Researchers at Vienna University of Technology, working in collaboration with EADS Innovation Works, have developed an energy harvesting module that can leverage the temperature change of a plane’s fuselage created when it takes off and lands to power sensors that can monitor the structural health of the aircraft. (Source: Vienna University of Technology)
Thermoelectric energy harvesting that works by taking advantage of temperature changes is not a new idea. But using this method in such an innovative way on airplanes is pretty new. I really like the closed loop of harvesting energy created by the plane to power sensors that monitor that plane's health.
That is indeed a valid concern, jhankwitz, but I think the developers of this technology tried to take that into consideration, which is why the sensor is using an energy harvester rather than a traditional power source. But you are right to be skeptical of the idea of "something for nothing," that is for sure.
This may be a viable source of unused energy, but is the addition of extra weight and equipment used to collect and store it overall as or more efficient than conventional sources? For some reason, a little red flag starts waving in my brain every time I read one of these 'something for nothing' articles.
I know what you mean, Chuck, that is exactly what I thought when I only read a headline about the work before I actually read about the research itself. I have previously spoken to other researchers about using vibrations of cars passing over a bridge to harvest energy for structural integrity sensors, so I knew vibration was a viable method. I suppose what you're proposing is definitely a future possibility.
That's why there are sooooo many warnings about grounding before fueling.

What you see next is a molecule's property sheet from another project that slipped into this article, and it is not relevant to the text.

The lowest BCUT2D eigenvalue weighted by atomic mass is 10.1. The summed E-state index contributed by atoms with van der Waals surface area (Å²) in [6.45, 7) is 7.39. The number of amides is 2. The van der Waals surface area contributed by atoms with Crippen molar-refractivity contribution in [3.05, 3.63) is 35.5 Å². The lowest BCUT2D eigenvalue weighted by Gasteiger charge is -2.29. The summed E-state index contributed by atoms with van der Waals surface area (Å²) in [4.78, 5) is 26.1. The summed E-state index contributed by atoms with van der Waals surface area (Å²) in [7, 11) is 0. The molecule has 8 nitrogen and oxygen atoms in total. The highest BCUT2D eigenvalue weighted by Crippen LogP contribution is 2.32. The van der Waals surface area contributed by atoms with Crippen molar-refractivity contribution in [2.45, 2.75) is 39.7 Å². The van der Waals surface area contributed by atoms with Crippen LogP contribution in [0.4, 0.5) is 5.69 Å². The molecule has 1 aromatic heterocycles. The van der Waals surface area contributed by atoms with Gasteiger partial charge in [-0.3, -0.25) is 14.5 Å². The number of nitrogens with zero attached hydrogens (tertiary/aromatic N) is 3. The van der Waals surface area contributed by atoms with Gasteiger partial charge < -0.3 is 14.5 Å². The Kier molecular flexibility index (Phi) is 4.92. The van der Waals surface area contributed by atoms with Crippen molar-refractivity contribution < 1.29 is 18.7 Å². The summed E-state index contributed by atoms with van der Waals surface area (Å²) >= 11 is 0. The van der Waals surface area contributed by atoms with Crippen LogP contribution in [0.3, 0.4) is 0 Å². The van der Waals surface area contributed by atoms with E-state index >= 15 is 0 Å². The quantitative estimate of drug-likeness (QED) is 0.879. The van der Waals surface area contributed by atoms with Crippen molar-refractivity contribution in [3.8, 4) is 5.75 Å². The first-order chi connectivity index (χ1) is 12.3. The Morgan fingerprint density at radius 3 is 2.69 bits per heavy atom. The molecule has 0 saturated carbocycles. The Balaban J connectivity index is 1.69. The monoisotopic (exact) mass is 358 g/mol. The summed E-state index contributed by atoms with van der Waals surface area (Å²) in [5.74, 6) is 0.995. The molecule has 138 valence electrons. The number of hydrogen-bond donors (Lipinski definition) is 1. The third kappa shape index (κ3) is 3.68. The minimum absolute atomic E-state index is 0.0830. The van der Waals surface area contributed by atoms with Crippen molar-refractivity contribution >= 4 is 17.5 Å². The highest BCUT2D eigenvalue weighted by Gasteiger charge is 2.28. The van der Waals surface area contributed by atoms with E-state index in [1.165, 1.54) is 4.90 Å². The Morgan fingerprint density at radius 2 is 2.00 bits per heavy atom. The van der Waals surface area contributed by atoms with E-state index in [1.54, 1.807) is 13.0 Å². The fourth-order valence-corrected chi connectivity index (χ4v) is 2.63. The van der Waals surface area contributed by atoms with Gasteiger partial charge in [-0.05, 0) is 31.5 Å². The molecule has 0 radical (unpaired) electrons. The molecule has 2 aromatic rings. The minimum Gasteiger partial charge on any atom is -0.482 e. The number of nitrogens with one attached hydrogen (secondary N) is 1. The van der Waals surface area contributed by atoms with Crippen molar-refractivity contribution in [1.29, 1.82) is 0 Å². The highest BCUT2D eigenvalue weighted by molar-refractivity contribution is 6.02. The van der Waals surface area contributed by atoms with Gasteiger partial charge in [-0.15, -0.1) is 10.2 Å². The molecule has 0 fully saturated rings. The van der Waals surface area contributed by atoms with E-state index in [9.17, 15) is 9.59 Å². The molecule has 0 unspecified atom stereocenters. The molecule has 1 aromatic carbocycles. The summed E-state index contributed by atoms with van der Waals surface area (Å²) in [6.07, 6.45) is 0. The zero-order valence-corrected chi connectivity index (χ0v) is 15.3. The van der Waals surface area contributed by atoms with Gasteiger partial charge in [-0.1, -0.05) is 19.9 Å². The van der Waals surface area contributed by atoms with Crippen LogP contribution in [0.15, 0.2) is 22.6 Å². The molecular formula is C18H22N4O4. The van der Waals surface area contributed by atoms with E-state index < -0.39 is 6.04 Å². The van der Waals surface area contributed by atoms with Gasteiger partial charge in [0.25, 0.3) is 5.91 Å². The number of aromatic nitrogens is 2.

Static electric charge developed during the flight is huge. Do ground crews have to worry about a shock hazzard if the aircraft has not had the charge dissipated? How is the static charge buildup is prevented from reaching hazzardous potetial?
Why not cowl to ambient? The temperature difference between ambient air and inside the cowl is huge even in my diminutive aircraft.
The static discharge can be very impressive. After one night flight I was attaching the tow bar to the nose wheel and saw a good 3" spark jump into the tow bar. That's why there are sooooo many warnings about grounding before fueling.
When I started reading this article, I was expecting the energy source to be vibration. I live near O'Hare Airport in Chicago and my windows often shake when planes approach runway 27. So I was surprised to see that it uses temperature differences, which is certainly a viable source as well, given that the temperature outside at 35,000 feet is about -40F. Maybe they could use both sources and gather even more energy.
If you see a hitchhiker along the road in Canada this summer, it may not be human. That’s because a robot is thumbing its way across our neighbor to the north as part of a collaborative research project by several Canadian universities.
Stanford University researchers have found a way to realize what’s been called the “Holy Grail” of battery-design research -- designing a pure lithium anode for lithium-based batteries. The design has great potential to provide unprecedented efficiency and performance in lithium-based batteries that could substantially drive down the cost of electric vehicles and solve the charging problems associated with smartphones.
Robots in films during the 2000s hit the big time; no longer are they the sidekicks of nerdy character actors. Robots we see on the big screen in recent years include Nicole Kidman, Arnold Schwarzenegger, and Eddie Murphy. Top star of the era, Will Smith, takes a spin as a robot investigator in I, Robot. Robots (or androids or cyborgs) are fully mainstream in the 2000s.
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